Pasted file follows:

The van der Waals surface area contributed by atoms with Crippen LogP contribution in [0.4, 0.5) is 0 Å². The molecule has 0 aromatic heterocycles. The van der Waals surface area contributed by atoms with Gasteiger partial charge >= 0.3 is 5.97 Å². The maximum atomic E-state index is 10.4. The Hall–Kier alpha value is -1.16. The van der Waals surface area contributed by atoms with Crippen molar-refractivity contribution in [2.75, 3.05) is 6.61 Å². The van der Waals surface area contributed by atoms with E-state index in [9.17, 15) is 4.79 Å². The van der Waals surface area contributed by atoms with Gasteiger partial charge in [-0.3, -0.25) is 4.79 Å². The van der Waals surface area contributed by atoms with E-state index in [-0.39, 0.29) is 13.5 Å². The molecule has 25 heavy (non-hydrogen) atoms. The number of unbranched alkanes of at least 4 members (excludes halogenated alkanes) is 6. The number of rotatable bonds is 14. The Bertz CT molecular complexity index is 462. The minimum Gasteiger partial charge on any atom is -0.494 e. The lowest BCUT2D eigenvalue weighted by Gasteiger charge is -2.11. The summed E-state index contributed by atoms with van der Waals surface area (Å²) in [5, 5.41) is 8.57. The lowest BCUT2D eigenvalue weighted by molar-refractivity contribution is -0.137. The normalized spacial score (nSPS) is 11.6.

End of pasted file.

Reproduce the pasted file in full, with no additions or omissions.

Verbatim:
The van der Waals surface area contributed by atoms with Crippen LogP contribution in [0.4, 0.5) is 0 Å². The molecule has 0 aromatic heterocycles. The van der Waals surface area contributed by atoms with Gasteiger partial charge >= 0.3 is 5.97 Å². The maximum atomic E-state index is 10.4. The Hall–Kier alpha value is -1.16. The van der Waals surface area contributed by atoms with Crippen molar-refractivity contribution in [2.75, 3.05) is 6.61 Å². The van der Waals surface area contributed by atoms with E-state index in [9.17, 15) is 4.79 Å². The van der Waals surface area contributed by atoms with Gasteiger partial charge in [-0.3, -0.25) is 4.79 Å². The van der Waals surface area contributed by atoms with E-state index in [-0.39, 0.29) is 13.5 Å². The molecule has 25 heavy (non-hydrogen) atoms. The number of unbranched alkanes of at least 4 members (excludes halogenated alkanes) is 6. The number of rotatable bonds is 14. The Bertz CT molecular complexity index is 462. The minimum Gasteiger partial charge on any atom is -0.494 e. The lowest BCUT2D eigenvalue weighted by Gasteiger charge is -2.11. The summed E-state index contributed by atoms with van der Waals surface area (Å²) in [5, 5.41) is 8.57. The lowest BCUT2D eigenvalue weighted by molar-refractivity contribution is -0.137. The normalized spacial score (nSPS) is 11.6.